Travels in Kazakhstan


As the Challenge Tour makes its annual journey east to the Kazakhstan Open, Matt Cooper looks back at his diary of the week he joined the field in Almaty.

Monday: Arrival

Every mention of this trip in the last month has prompted the response “Borat” but there is nothing here to remind you of the Sacha Baron Cohen creation. Instead everything this side of the Kazakh Steppe is suggestive of “Tinker, Tailor, Soldier, Spy” and I can barely contain my excitement.

There are rumours that the official hotel was once a KGB sanatorium, a presidential motorcade ushered the shuttle bus through the city of Almaty, the hazy light is like an Instagram 1970s filter, there are monuments to the Soviet Union everywhere, and the national palette favours brown in all shades from light beige to dark chocolate.

When I’m not considering safe locations for dead letter drops I ponder how golf in the country has grown in no time at all. From President Nursultan Nazarbayev attending a business meeting on a golf course in Japan to, just a few years later, the Kazakhstan Open becoming a key event on the Challenge Tour schedule, almost like a major for the circuit, a high profile event with a big prize fund, success in it almost guaranteeing graduation to the European Tour.

Tuesday: Filming

A day following the European Tour Production team around the city of Almaty, getting golfers to swing clubs in front of tourist attractions. Both monuments and local children are somewhat sceptical of what they see.

I end the evening in the hotel bar (The Guns N Roses), chatting to locals who insist on pouring brandy down my throat. Literally. I open my mouth, they stand on a chair and they pour it in from the bottle, insisting it is a national welcome. I have a very distinct memory of where I was when it happened, what the two men looked like, exactly where the bottle came from behind the bar, how they tipped my head backwards, and how they laughed. Nothing after that. Absolutely nothing.

Wednesday: The Pro-am

‘So, Matt,’ my playing partner says. ‘You need to pull out a really great shot here. We need a birdie to maintain our challenge for the title.’

‘Err, yes,’ I mutter.

‘You have exactly 202 metres to the front of the green. It is slightly uphill, about five metres is my guess. There is no wind, but there is a deep bunker front left. What’s the play?’

‘Err, I think maybe-’

‘I think you can hit a draw. Aim right of the green and maybe you can use the contours to run the ball close. It’s set up for you. That’s the play.’

I look at my playing partner. It might have been Scottish pro Andrew McArthur saying these words or perhaps fellow journalist Ruben Van Der Zaag, both in my fourball. If it had, they would have been said in jest.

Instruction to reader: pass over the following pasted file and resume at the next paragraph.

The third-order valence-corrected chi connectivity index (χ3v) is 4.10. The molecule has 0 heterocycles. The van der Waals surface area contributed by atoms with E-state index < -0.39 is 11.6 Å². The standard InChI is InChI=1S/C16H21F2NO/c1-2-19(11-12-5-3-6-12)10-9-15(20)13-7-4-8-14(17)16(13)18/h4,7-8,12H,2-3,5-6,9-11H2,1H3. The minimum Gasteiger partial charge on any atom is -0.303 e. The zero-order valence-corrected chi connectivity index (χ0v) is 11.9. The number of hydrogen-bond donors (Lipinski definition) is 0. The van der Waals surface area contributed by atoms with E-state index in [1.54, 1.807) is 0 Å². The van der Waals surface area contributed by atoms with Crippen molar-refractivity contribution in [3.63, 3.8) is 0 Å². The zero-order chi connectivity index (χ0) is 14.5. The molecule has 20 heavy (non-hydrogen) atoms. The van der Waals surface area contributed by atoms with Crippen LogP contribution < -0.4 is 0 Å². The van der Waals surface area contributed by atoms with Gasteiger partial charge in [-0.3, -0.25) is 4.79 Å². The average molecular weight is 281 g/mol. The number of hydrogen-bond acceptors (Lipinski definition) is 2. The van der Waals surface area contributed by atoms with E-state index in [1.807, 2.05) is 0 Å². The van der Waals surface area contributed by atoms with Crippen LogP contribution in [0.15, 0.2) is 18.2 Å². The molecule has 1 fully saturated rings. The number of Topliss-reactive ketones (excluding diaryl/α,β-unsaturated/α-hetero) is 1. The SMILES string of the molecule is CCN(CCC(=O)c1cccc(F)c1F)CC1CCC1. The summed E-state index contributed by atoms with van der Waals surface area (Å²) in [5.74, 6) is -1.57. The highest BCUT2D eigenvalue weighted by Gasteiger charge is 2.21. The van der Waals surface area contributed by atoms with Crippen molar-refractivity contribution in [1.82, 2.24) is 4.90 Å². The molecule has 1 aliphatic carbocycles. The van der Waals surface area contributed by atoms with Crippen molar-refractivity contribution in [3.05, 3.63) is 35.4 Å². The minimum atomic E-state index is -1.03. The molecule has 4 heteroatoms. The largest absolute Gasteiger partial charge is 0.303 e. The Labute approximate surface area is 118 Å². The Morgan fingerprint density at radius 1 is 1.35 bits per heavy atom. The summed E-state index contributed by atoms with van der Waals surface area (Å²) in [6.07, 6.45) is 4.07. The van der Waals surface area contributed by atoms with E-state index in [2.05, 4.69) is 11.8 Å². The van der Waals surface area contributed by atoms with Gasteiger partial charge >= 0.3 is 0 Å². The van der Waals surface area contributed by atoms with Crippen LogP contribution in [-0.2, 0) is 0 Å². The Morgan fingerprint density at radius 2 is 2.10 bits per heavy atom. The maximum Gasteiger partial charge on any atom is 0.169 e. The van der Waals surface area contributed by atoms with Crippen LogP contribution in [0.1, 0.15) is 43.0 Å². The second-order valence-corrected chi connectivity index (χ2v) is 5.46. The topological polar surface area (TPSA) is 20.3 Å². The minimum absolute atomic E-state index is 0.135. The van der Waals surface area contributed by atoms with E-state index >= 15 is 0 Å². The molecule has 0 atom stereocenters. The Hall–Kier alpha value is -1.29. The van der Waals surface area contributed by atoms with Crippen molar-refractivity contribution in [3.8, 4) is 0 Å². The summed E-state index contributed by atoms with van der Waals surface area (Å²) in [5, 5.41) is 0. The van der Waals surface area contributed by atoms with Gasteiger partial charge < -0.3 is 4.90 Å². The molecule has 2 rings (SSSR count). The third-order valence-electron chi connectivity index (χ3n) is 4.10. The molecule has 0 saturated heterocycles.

The person actually saying them, however, is deadly serious. He’s also a ten-year-old boy from Kazakhstan.

‘I think you’re right, Daulet,’ I say. ‘It’s a good play.’

‘What’s the club, Matt?’


‘Good choice. It’s your best club. You hit that thing well.’

‘Yes,’ I say. ‘I do, don’t I?’

‘Concentrate, Matt. Let’s do this thing.’

He is really saying these things. It is extraordinary. Literally extra-ordinary. This precocious and curiously charming little boy is bombarding me with a strange English patter he’s picked up from Disney movies, Playstation and Tiger Woods press conferences.

Under his quietly demanding gaze I unleash my three-wood. The ball starts right of the green, draws back towards the target, takes the contours of the fairway and comes to rest just short of the putting surface presenting us with an excellent chance of making the birdie he so desperately wants.

I pass the three-wood to Dana, a painfully shy student caddie. She speaks no English but is, I think, complicit in my awe of Daulet. We share grins. Then we hear a cry.

‘Hey, Matt,’ shouts Daulet. ‘Great shot! You’re my hero! High five!’

We high-five and walk towards the green like two Ryder Cup stars feeling pleased with themselves. We’re joined by Ruben.

‘So Ruben,’ Daulet asks. ‘Do you know how many allergies I have?’

Ruben doesn’t.


One by one he counts the various ailments on his fingers. We nod in stunned silence. That done Daulet begins to sing, without any sign of self-consciousness, ‘What a Wonderful World’.